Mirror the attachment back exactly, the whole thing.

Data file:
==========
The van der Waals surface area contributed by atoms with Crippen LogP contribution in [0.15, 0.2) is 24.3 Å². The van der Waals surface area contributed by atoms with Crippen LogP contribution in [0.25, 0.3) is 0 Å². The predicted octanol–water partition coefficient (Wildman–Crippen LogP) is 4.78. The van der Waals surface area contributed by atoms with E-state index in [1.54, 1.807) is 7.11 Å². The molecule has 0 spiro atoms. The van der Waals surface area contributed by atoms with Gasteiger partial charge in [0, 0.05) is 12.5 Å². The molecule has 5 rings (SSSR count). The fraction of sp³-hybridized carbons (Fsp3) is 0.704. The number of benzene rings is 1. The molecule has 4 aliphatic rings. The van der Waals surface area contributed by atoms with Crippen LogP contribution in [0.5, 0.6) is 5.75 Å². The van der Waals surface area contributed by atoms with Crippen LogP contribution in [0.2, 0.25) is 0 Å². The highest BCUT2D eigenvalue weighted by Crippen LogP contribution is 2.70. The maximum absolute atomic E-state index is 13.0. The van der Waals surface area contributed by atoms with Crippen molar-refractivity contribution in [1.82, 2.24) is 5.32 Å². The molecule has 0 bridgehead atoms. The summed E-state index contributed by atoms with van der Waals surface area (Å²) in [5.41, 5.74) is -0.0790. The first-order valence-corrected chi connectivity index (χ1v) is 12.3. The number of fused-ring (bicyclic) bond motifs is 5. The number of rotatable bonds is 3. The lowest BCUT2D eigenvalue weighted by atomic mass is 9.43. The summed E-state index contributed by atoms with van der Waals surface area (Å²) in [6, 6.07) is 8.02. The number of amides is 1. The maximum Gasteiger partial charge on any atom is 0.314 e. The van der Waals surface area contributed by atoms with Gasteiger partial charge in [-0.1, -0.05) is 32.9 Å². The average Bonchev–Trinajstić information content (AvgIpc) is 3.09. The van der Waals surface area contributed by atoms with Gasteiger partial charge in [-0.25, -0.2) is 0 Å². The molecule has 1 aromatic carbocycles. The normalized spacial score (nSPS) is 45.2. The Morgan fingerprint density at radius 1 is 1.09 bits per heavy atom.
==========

The van der Waals surface area contributed by atoms with Crippen LogP contribution in [0.15, 0.2) is 24.3 Å². The van der Waals surface area contributed by atoms with Crippen LogP contribution in [0.25, 0.3) is 0 Å². The predicted octanol–water partition coefficient (Wildman–Crippen LogP) is 4.78. The van der Waals surface area contributed by atoms with E-state index in [1.54, 1.807) is 7.11 Å². The molecule has 0 spiro atoms. The van der Waals surface area contributed by atoms with Gasteiger partial charge in [0, 0.05) is 12.5 Å². The molecule has 5 rings (SSSR count). The fraction of sp³-hybridized carbons (Fsp3) is 0.704. The number of benzene rings is 1. The molecule has 4 aliphatic rings. The van der Waals surface area contributed by atoms with Crippen LogP contribution in [0.5, 0.6) is 5.75 Å². The van der Waals surface area contributed by atoms with Crippen LogP contribution in [0.2, 0.25) is 0 Å². The highest BCUT2D eigenvalue weighted by Crippen LogP contribution is 2.70. The maximum absolute atomic E-state index is 13.0. The van der Waals surface area contributed by atoms with Crippen molar-refractivity contribution in [1.82, 2.24) is 5.32 Å². The molecule has 0 bridgehead atoms. The summed E-state index contributed by atoms with van der Waals surface area (Å²) in [5.41, 5.74) is -0.0790. The first-order valence-corrected chi connectivity index (χ1v) is 12.3. The number of fused-ring (bicyclic) bond motifs is 5. The number of rotatable bonds is 3. The lowest BCUT2D eigenvalue weighted by atomic mass is 9.43. The summed E-state index contributed by atoms with van der Waals surface area (Å²) in [6, 6.07) is 8.02. The number of amides is 1. The maximum Gasteiger partial charge on any atom is 0.314 e. The van der Waals surface area contributed by atoms with Gasteiger partial charge in [-0.1, -0.05) is 32.9 Å². The average Bonchev–Trinajstić information content (AvgIpc) is 3.09. The van der Waals surface area contributed by atoms with Gasteiger partial charge in [-0.25, -0.2) is 0 Å². The molecule has 1 aromatic carbocycles. The normalized spacial score (nSPS) is 45.2. The Morgan fingerprint density at radius 1 is 1.09 bits per heavy atom.